Tag: Housing Stability and Tenant Protection Act

Rent Control Laws Are Unconstitutional

 

New York City recently implemented its far-reaching Housing Stability and Tenant Protection Act of 2019. That law enacted extensive amendments, all plaintiff protective, to New York’s 1969 Rent Stabilization Law (RSL). The Act imposes the RSL throughout the state. It also reverses the state’s earlier position on Luxury Decontrol for High Income Tenants. Formerly, when a tenant earned over $200,000 per year and paid a rent of at least $2,700 per month, the unit was decontrolled to allow the landlord the benefit of market rate rents. But under the new law, well-heeled tenants can continue to pay at most 15 percent of their gross rent on city housing.

The new act also sharply limits rent increases when landlords make improvements on a tenant’s premises. The older system allowed increases of up to 6 percent per annum, but the newer rules cap that figure at 2 percent, which makes it highly unlikely that a landlord can recover the costs of those improvements (assuming these are still made) over their useful life.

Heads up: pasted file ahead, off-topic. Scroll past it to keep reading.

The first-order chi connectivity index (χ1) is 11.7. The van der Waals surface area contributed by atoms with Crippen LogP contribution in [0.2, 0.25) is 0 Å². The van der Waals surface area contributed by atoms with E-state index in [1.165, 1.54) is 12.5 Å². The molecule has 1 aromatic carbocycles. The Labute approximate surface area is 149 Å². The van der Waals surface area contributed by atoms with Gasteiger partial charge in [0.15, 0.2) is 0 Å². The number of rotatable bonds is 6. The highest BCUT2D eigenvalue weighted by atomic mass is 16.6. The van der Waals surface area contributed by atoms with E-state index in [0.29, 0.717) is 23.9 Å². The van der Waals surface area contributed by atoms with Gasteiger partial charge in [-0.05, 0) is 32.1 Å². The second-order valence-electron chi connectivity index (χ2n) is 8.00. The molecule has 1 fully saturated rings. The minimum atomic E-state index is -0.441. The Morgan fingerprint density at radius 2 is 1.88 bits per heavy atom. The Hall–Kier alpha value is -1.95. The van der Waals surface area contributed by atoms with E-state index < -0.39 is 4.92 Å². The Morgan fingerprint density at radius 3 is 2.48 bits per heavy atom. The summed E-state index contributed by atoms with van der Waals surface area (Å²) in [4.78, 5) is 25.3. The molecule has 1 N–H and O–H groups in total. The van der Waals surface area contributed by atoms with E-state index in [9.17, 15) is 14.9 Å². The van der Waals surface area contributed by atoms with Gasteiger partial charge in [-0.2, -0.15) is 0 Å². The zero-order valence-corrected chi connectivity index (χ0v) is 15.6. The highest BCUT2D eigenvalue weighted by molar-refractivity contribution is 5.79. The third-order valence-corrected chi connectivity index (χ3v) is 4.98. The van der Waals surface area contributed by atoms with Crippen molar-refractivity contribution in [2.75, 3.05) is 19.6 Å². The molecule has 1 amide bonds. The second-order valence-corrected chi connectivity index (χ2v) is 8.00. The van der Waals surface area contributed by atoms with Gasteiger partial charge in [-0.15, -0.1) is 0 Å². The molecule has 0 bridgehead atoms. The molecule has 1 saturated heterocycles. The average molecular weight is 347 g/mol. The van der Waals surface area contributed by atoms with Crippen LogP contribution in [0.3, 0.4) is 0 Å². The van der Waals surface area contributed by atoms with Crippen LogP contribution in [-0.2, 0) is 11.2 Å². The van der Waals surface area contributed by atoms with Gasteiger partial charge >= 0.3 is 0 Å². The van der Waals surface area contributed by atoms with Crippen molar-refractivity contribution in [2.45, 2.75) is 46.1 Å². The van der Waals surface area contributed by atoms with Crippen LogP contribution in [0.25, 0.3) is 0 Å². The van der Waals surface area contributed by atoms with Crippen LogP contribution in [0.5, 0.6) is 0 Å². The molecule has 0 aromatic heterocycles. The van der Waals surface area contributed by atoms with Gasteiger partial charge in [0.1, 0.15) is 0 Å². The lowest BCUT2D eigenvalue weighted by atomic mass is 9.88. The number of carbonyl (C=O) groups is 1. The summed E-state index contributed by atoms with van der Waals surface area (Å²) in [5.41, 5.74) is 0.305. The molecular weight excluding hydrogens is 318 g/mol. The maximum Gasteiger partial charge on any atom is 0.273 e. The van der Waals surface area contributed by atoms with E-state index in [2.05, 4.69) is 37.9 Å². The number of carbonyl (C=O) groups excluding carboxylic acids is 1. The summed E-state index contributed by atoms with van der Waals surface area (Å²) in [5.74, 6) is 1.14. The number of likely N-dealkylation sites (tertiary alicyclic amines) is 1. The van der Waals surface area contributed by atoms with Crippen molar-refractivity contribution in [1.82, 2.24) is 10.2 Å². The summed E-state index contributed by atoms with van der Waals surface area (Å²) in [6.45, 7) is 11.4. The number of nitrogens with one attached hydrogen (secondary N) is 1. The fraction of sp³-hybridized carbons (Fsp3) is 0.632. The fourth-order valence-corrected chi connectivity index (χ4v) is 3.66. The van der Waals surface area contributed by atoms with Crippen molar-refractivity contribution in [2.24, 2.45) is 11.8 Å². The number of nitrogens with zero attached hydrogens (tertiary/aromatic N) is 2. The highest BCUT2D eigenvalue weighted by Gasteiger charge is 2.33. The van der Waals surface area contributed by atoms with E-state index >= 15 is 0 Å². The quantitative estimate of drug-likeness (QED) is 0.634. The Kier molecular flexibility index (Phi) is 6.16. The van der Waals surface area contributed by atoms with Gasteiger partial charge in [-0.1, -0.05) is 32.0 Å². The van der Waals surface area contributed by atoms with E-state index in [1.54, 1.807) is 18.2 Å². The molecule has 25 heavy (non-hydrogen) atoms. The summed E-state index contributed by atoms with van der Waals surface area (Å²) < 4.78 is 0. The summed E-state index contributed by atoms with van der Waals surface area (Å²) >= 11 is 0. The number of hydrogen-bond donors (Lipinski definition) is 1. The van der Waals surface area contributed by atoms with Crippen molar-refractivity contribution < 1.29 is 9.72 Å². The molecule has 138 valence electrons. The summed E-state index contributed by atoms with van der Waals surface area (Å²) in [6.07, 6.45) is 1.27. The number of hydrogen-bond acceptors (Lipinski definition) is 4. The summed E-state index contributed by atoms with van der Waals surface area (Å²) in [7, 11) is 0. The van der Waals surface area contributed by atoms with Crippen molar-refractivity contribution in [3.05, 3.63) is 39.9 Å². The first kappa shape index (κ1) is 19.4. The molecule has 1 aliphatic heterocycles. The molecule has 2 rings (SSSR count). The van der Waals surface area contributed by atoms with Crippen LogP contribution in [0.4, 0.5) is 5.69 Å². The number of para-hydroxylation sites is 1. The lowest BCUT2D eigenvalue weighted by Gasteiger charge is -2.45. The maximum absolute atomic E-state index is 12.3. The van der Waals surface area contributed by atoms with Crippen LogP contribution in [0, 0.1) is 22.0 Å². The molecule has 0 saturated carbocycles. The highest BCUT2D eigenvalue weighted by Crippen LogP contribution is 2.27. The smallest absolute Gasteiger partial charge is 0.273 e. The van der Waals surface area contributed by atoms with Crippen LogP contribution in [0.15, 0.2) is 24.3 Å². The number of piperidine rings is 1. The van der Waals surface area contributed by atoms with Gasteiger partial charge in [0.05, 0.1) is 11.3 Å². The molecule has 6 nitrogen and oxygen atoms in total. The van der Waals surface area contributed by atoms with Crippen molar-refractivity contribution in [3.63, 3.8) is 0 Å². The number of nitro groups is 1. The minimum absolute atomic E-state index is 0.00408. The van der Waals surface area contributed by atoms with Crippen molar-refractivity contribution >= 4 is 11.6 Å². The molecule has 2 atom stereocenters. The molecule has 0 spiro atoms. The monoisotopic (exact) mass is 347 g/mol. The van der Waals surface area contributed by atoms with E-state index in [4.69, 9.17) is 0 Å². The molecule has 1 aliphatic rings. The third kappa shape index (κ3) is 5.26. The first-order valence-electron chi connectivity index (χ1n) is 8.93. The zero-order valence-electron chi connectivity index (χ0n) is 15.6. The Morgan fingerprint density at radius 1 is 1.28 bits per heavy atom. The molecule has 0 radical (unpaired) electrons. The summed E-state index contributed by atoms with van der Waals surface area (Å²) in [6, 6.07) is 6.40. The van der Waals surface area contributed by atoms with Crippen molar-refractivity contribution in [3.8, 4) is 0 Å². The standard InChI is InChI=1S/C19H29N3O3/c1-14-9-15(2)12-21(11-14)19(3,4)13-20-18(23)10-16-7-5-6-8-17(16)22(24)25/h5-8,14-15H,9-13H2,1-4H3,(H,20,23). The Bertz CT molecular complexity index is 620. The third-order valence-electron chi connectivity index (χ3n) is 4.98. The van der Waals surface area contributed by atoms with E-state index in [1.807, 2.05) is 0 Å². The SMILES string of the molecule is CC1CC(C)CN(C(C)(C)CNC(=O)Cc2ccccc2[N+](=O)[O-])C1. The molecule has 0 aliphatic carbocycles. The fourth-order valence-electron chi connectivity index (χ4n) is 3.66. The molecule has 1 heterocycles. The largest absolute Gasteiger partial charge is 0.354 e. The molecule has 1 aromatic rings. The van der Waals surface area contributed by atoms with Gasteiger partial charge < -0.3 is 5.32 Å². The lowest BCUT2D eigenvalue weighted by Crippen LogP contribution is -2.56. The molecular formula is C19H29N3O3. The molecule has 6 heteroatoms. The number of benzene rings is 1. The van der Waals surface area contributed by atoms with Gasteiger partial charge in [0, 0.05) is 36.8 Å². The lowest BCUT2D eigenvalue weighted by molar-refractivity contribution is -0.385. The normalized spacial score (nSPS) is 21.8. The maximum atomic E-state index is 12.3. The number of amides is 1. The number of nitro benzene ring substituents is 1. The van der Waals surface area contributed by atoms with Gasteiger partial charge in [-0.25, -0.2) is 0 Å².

Finally, the new law also works a major change for the many units covered by the RSL but which are rented at below the regulatory cap. These below-cap rentals show how rents are in many areas constrained solely by powerful market forces: landlords cannot move up to the maximum rent levels when demand is not there. Nonetheless, the 2019 law treats the tenant’s current rent as a statutory base for calculating any future rental increases for that tenant. These landlords are now severely restricted in the extent by which they can raise rents going forward.